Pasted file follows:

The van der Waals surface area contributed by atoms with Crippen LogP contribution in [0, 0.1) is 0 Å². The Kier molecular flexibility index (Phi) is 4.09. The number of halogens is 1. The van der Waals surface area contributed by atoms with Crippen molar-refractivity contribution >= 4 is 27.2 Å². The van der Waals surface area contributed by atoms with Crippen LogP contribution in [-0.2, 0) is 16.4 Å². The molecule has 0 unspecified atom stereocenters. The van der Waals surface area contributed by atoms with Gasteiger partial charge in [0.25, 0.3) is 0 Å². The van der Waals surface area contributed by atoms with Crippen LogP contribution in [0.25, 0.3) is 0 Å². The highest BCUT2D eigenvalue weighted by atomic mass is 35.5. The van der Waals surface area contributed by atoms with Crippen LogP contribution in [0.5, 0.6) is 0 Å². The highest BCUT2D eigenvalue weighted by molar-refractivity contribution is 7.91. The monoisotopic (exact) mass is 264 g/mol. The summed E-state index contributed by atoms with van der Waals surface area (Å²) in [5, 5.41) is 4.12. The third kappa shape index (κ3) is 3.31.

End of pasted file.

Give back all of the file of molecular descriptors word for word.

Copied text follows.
The van der Waals surface area contributed by atoms with Crippen LogP contribution in [0, 0.1) is 0 Å². The Kier molecular flexibility index (Phi) is 4.09. The number of halogens is 1. The van der Waals surface area contributed by atoms with Crippen molar-refractivity contribution >= 4 is 27.2 Å². The van der Waals surface area contributed by atoms with Crippen LogP contribution in [-0.2, 0) is 16.4 Å². The molecule has 0 unspecified atom stereocenters. The van der Waals surface area contributed by atoms with Gasteiger partial charge in [0.25, 0.3) is 0 Å². The van der Waals surface area contributed by atoms with Crippen LogP contribution in [0.25, 0.3) is 0 Å². The highest BCUT2D eigenvalue weighted by atomic mass is 35.5. The van der Waals surface area contributed by atoms with Crippen LogP contribution in [0.5, 0.6) is 0 Å². The highest BCUT2D eigenvalue weighted by molar-refractivity contribution is 7.91. The monoisotopic (exact) mass is 264 g/mol. The summed E-state index contributed by atoms with van der Waals surface area (Å²) in [5, 5.41) is 4.12. The third kappa shape index (κ3) is 3.31.